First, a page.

While the fishes are all the same price, the more expensive fishes like the yellow corvina from Youngdong (which is famed for this fish) comes in a baby version so there's not much to eat. The much better value are the bigger fishes such as the mackerel and Spanish mackerel.
The hwangtae gui is the only variety offered that comes seasoned in a spicy sweet sauce. The texture of the dried fish that's plumped and cooked again is unique among the other fishes and I recommend it just for an alternative from the other grilled fish. It's also one that pairs lovingly with some beer, or soju... or both... :)
As a pro tip, don't consume all the fish but leave a bit at the end of your meal for the scorched rice which has, after sitting in its tea bath, turned into a lovely neureungji. Take a spoonful of the slightly nutty neureungji, the mellow and warm "soup", and add a piece of the salty, grilled fish atop and the flavor combination is heaven.
A real Korean home cooked meal, complete with sides, soup, freshly cooked rice, and the expertly grilled fish, this is an accurate look at what a standard Korean dinner looks like rather than the everything-doused-in-artificial-spicy-sauce-and-bloated-with-cheese dishes that are so common and what visitors might mistaken as standard Korean cuisine nowadays. The restaurant isn't fancy by any means (the outside restroom is... interesting), but you'll get proper Korean home food at this restaurant with soul.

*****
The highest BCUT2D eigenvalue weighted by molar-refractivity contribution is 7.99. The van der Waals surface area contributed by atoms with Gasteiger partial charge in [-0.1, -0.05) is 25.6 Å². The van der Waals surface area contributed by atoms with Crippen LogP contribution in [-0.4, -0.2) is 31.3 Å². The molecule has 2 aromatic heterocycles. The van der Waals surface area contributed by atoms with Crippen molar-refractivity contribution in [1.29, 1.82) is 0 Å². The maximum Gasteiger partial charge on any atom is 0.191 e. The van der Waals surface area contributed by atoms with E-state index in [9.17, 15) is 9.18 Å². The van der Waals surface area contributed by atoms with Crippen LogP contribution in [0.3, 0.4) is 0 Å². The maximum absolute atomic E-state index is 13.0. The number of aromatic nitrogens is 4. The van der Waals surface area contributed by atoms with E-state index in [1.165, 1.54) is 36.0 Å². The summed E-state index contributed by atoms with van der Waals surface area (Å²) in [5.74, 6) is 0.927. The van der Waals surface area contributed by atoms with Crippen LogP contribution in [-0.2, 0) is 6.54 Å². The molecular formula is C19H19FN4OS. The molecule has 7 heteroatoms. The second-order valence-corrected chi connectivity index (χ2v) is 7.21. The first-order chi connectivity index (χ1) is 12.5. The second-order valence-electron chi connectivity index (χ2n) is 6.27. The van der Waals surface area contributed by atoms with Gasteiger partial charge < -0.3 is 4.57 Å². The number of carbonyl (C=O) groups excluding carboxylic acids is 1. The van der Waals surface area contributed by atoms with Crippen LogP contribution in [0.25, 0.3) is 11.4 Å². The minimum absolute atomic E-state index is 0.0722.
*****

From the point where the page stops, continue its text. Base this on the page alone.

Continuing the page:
서울특별시 종로구 수표로20길 16-17
16-17, Supyo-ro 20-gil, Jongno-gu, Seoul, Korea
From exit 15 of Jongno-3ga Station immediately you'll see a small alley on your left (Jongno 18-gil). Turn left into it and walk about 12m and you'll see the restaurant on your right.
Regular Korean alcohol varieties available
Closed on the second and fourth Sundays of every month.
The shared restroom is outside and not the cleanest so make use of a restroom before (such as in the Jongno 3-ga subway station).
Wonjo Gamjatang Ilmijib has been in business now for some 50 years showing its not a restaurant that's all fancy bells and whistles. Located in the up and coming (in popularity and recognition) neighborhood of Huamdong, the restaurant's main clients have, until recently been locals- nearby Sookmyung Womens University students, as well as members of the nearby Yongsan American military base. The growing popularity of the Huamdong neighborhood as well as the restaurant's appearance in a couple of television shows in recent years only helped bump up its popularity and winning over a slew of new fans.